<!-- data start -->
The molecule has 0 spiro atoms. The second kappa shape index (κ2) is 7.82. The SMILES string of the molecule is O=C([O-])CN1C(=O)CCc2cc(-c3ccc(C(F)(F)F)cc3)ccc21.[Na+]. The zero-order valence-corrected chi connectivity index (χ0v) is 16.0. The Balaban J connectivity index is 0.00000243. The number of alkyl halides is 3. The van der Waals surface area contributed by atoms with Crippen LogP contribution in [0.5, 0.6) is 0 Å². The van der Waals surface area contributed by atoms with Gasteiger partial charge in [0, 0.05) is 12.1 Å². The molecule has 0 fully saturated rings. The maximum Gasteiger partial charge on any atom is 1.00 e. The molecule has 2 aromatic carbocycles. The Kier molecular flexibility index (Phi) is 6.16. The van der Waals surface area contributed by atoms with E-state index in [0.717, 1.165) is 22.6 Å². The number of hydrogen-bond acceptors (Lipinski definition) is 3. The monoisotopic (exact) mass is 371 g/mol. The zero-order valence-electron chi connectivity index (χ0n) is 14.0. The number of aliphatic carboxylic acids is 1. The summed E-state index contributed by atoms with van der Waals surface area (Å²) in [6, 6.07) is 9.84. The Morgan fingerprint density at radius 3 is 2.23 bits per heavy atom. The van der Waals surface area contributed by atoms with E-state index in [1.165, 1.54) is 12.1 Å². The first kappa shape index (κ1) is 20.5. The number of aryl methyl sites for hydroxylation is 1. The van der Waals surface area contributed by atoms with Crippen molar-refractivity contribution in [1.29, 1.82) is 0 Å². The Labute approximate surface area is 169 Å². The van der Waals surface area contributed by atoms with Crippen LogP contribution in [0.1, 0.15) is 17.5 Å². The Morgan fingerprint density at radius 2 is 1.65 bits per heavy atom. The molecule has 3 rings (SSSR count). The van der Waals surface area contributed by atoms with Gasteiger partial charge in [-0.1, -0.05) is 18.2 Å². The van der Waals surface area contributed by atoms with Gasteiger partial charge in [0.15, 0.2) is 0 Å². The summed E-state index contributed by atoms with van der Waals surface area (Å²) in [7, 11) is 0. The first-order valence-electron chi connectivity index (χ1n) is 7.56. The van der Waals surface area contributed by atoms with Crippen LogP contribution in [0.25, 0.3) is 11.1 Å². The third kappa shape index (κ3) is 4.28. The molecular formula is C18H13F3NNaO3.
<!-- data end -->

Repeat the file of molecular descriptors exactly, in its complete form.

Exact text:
The molecule has 0 spiro atoms. The second kappa shape index (κ2) is 7.82. The SMILES string of the molecule is O=C([O-])CN1C(=O)CCc2cc(-c3ccc(C(F)(F)F)cc3)ccc21.[Na+]. The zero-order valence-corrected chi connectivity index (χ0v) is 16.0. The Balaban J connectivity index is 0.00000243. The number of alkyl halides is 3. The van der Waals surface area contributed by atoms with Crippen LogP contribution in [0.5, 0.6) is 0 Å². The van der Waals surface area contributed by atoms with Gasteiger partial charge in [0, 0.05) is 12.1 Å². The molecule has 0 fully saturated rings. The maximum Gasteiger partial charge on any atom is 1.00 e. The molecule has 2 aromatic carbocycles. The Kier molecular flexibility index (Phi) is 6.16. The van der Waals surface area contributed by atoms with E-state index in [0.717, 1.165) is 22.6 Å². The number of hydrogen-bond acceptors (Lipinski definition) is 3. The monoisotopic (exact) mass is 371 g/mol. The zero-order valence-electron chi connectivity index (χ0n) is 14.0. The number of aliphatic carboxylic acids is 1. The summed E-state index contributed by atoms with van der Waals surface area (Å²) in [6, 6.07) is 9.84. The Morgan fingerprint density at radius 3 is 2.23 bits per heavy atom. The van der Waals surface area contributed by atoms with E-state index in [1.165, 1.54) is 12.1 Å². The first kappa shape index (κ1) is 20.5. The number of aryl methyl sites for hydroxylation is 1. The van der Waals surface area contributed by atoms with Crippen molar-refractivity contribution in [1.29, 1.82) is 0 Å². The Labute approximate surface area is 169 Å². The van der Waals surface area contributed by atoms with Crippen LogP contribution in [0.1, 0.15) is 17.5 Å². The Morgan fingerprint density at radius 2 is 1.65 bits per heavy atom. The molecule has 3 rings (SSSR count). The van der Waals surface area contributed by atoms with Gasteiger partial charge in [-0.1, -0.05) is 18.2 Å². The van der Waals surface area contributed by atoms with Gasteiger partial charge in [0.15, 0.2) is 0 Å². The summed E-state index contributed by atoms with van der Waals surface area (Å²) in [7, 11) is 0. The first-order valence-electron chi connectivity index (χ1n) is 7.56. The van der Waals surface area contributed by atoms with Crippen LogP contribution in [0.25, 0.3) is 11.1 Å². The third kappa shape index (κ3) is 4.28. The molecular formula is C18H13F3NNaO3.